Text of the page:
Legends from our own lunchtimes

Thursday, June 26, 2008


It's been a long time since I was last in Yalleroi, and for a town that's in almost the geographic centre of Queensland, it's hard to imagine somewhere that's closer to the end of the earth.

I hasten to add that I'm not reflecting on the good townsfolk at all when I say that, if indeed there are any townsfolk left, and as far as I can tell from the satellite photos on Google Earth, it may well be the case that there aren't. I suspect that just as it did in 1974 when we passed by, the town still comprises less than a handful of houses and a population that can be counted on the fingers of one thumb.

Travel of any sort in 1974 was expensive. Driving was the only way of covering long distances in a reasonably affordable manner. Interestingly, heavy road transport was still to reach it's peak of efficiency and things we take for granted today, such as car carriers, were just not available. For the hire car companies it could take weeks to deliver new cars to a remote depot by rail, or to relocate them after a one way hire.

Being young, enterprising and broke at the time, I discovered that the companies were very happy to have someone deliver their cars between towns and would even allow a slight detour or two along the way, providing the cars arrived in due course with a full tank of petrol. This was a fortunate discovery at a time when my life was occupied undertaking research into Queensland vernacular architecture, a project that would have proved very difficult indeed without a good deal of waltzing round the countryside.

So it came to be that we drove through Yalleroi with barely a sideways blink en-route to Longreach, in a brand spanking new Holden Premier with air conditioning which was soon to be the pride of Longreach's Avis fleet. The road, as one may imagine, for a track between the not quite monster metropoli of Blackall and Jericho, was not a particularly good one, and there hadn't been much rain for a long while, which meant that like all unsealed roads in blacksoil country, this one lay several feet below a covering of rich bulldust.

It was just before dusk, well past the time when sensible people drive in areas littered with livestock and wildlife, and we were pressing on carefully, dodging kangaroos, and beef cattle, driving with our noses pressed hard against the windscreen to give us just a fraction of a second more warning of whatever might appear next out of the dusty gloom.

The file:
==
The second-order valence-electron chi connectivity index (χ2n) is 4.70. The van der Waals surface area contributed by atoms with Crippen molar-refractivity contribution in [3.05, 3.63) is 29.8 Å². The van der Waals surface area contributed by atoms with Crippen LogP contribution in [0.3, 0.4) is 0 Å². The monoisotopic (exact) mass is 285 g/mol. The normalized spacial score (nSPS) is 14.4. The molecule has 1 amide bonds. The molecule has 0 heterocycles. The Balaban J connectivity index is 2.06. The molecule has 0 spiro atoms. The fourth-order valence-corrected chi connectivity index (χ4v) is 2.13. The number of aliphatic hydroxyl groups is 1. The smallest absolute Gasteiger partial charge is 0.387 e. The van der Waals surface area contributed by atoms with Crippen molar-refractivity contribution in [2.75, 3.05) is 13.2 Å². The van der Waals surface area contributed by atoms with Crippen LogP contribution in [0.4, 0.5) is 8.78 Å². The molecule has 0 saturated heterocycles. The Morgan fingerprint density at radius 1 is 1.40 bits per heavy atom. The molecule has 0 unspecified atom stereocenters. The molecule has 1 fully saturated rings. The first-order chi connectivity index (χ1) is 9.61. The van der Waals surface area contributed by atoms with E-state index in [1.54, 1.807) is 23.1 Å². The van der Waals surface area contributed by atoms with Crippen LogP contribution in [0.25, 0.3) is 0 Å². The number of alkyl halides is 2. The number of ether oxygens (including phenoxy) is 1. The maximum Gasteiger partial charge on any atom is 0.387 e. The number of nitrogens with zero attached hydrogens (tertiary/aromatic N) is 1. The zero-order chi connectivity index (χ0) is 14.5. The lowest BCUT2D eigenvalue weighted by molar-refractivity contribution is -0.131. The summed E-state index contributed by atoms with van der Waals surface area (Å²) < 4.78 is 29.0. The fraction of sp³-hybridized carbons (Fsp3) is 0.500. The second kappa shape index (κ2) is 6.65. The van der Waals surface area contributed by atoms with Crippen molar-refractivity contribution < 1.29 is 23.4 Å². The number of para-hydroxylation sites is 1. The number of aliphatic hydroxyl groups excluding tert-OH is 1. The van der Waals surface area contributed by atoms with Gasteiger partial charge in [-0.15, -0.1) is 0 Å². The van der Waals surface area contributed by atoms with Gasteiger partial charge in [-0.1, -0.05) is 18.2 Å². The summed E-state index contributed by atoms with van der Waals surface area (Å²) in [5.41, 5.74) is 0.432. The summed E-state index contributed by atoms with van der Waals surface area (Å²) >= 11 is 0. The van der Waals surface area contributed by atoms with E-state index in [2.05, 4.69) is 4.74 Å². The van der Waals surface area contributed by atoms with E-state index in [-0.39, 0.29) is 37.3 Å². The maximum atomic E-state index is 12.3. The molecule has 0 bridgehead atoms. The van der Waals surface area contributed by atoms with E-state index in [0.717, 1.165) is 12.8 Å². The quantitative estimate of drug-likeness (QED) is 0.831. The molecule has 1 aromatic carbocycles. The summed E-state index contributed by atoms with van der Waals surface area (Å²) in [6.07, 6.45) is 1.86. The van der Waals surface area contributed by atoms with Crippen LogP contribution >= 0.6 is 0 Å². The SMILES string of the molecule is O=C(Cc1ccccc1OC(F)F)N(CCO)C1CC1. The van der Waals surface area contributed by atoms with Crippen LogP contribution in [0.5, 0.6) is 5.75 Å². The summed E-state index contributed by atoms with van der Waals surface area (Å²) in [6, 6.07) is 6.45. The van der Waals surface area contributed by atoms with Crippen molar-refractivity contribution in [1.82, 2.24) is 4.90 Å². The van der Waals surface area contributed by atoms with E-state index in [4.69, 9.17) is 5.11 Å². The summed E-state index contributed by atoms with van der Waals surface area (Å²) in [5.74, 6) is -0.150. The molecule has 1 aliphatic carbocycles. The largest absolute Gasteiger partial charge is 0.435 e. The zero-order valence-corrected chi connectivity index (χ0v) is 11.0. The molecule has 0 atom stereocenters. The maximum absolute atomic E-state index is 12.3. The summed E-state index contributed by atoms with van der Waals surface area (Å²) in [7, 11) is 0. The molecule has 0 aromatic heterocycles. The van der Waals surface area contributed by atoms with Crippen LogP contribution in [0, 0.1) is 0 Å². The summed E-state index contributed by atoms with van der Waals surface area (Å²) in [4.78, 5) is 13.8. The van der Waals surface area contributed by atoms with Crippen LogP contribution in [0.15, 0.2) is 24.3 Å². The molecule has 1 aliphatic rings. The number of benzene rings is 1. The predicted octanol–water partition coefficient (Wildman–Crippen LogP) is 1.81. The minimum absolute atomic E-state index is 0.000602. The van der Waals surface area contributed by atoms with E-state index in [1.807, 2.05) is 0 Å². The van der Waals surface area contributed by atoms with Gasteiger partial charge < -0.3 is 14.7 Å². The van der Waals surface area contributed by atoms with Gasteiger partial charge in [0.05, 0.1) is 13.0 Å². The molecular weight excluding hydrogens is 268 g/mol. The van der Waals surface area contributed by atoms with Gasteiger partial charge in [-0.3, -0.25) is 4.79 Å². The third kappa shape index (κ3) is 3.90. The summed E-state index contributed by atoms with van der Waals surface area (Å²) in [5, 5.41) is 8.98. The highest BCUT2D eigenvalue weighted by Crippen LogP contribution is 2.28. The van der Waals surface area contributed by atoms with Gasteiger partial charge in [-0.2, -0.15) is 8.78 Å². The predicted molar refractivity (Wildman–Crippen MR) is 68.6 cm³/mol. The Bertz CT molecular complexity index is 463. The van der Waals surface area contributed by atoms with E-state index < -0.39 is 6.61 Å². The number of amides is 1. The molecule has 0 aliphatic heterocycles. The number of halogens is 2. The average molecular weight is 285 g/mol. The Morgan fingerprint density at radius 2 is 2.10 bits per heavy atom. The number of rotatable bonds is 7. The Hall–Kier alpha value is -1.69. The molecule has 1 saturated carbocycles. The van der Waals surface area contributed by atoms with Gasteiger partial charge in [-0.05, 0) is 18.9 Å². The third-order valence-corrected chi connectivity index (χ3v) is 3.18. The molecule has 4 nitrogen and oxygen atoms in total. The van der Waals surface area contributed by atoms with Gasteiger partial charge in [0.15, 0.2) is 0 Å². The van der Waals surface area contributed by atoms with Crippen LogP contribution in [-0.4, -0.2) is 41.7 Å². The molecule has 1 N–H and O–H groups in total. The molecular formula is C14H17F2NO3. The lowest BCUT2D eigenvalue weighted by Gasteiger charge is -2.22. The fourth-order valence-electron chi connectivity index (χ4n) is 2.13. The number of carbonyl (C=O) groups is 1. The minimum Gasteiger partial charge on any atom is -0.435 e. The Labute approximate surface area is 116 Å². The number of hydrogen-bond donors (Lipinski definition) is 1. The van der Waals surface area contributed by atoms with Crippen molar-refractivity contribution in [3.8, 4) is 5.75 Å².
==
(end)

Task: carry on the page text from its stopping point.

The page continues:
I can still see that big black pig as though it happened yesterday. It was a monster of a wild boar and it was travelling at full tilt toward and across us at the same time. It was all I could do slow the car enough to lessen the impact, but even at forty kilometres an hour, a half ton pig leaves a substantial hole in a plastic grille, and if one did not stop quite quickly enough, one could even find the radiator leaking through a pig-snout shaped hole in it as well.

On this occasion we didn’t stop quite quickly enough.

When one is miles from anywhere but Yalleroi, with water pouring out of the radiator of one’s car, prudence suggests that the best course of action would be to turn back and seek assistance, which of course we did.

For reasons which will become apparent on another day, the only commercial enterprise in Yalleroi was the Pub, and the only product it sold which looked as though it might be useful in plugging a leaking radiator, was chewing gum.

If we had known then what we know today, we wouldn’t have spent forty five minutes chewing the entire town’s supply of Mr Wriggley’s best before stuffing it in every leaking cranny of the radiator.

Certainly we wouldn't have struck out in the near-dark of the evening determined to get to Blackwater and some proper repairs.

We certainly wouldn’t have discovered that chewing gum, when heated by, for instance, engine water passing through a radiator on a motor car, liquifies in a very short space of time.

Neither would we have had the slightest inkling that liquified chewing gum, when dragged through a car radiator by an enthusiastic mechanical fan, forms long hair like strands which weave a vast sticky web over the entire innards of an engine bay, and start to flow out of the gaps in the car bodywork, before the temperature of the engine has had time to reach even normal operating temperature.

We know all of those things now, but most importantly, if it hadn’t been for that one gigantic porker, we wouldn’t have had the chance to stay overnight at the Yalleroi Pub.


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